The jury is still out on this one — is it better to ease into parenthood if you have a dog first to break you in or will you regret that decision once you have a baby and then a dog to care for as well? Here’s an easy-to-use guide, with all of the pros and cons to help you decide who should come first — a dog or a baby.
On getting a dog before you have a baby
You’re just married or maybe have your sights on a life together, but aren’t quite ready to have a baby — so, what do you do? Get a dog, of course!
Fara LeBreton, New York mother of three, which includes pooch, Dixie, tells us that by getting a dog before having children, she was able to get a huge sneak-peek into life as a parent. From learning how to come up with creative solutions to problems quickly in sticky situations to realizing that Dixie needed to come first in their lives (no running off for a weekend trip on a whim … without planning for doggie-care first!), LeBreton says that she wouldn’t have it any other way.
Getting a dog in those honeymoon years of your relationship or marriage is extremely common — and a good idea for many couples who want to ease into the life of a parent — but it isn’t for everyone. Considering getting a dog is a long-term commitment, not just an “until we have kids” relationship, and shouldn’t be taken on lightly.
If you are planning on having kids some day, but can’t resist getting a dog first, take the advice of Brie Remily, Seattle mom of 1-year-old twins, who says that even though they didn’t have children when they got their dog, Bartley, they did extensive research when looking for a dog to make sure that when they became a home filled with both children and dogs, that it would be a good match. Now, Remily is proud to say that their intentions paid off — Bartley loves their girls and some of their first words were “dog” and “woof.”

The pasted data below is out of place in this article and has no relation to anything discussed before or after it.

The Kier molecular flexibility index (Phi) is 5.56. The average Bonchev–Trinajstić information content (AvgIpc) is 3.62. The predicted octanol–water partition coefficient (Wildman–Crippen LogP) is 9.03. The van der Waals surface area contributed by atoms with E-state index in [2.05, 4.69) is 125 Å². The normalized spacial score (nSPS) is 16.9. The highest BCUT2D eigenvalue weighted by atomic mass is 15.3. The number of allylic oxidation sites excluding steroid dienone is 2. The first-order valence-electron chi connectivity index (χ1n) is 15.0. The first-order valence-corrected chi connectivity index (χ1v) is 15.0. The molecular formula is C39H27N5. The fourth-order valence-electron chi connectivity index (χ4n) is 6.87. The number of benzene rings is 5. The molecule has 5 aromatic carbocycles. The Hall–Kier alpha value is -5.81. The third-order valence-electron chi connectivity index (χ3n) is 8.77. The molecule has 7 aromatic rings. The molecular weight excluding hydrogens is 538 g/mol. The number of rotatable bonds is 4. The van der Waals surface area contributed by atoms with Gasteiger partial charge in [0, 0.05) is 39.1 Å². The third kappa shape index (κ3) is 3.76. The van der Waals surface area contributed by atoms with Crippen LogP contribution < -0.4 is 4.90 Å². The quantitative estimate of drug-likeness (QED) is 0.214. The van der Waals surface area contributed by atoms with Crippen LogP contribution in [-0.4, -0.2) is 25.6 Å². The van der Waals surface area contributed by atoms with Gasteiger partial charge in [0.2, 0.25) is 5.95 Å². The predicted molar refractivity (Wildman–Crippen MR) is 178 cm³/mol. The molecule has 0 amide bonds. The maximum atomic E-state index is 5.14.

On having a baby before you get a dog
Getting a dog after you have children can also be the right choice for families — especially if even the thought of managing a house with kids and pets feels overwhelming to you. Also, many couples choose to have children first because they want their kids to have the experience of learning to care for a dog from the beginning or want it to be a family decision to get a dog.
Waiting until your children are older to get a dog means that there are more hands on deck to help with doggie care as well, especially because it’s likely that your kids will be begging for a dog and promise to help out with walking, feeding and playing with the new pup.
A downside to waiting until your children are older to introduce a dog into the household is that children who don’t grow up around dogs from the get-go can develop a fear of dogs, simply due to lack of experience with them. Also, recent studies have shown that exposure to dogs and cats in the first-year of a child’s life helps protect against allergies.
The verdict — dog first or baby first?
It’s tough to make a definitive call in this debate since it’s such a personal choice, with different outcomes for each family. In either case, having pets at home is a huge, life-long decision that shouldn’t be taken lightly — do your research and consider how you’ll have to make changes in your life to accommodate a pet before you start looking.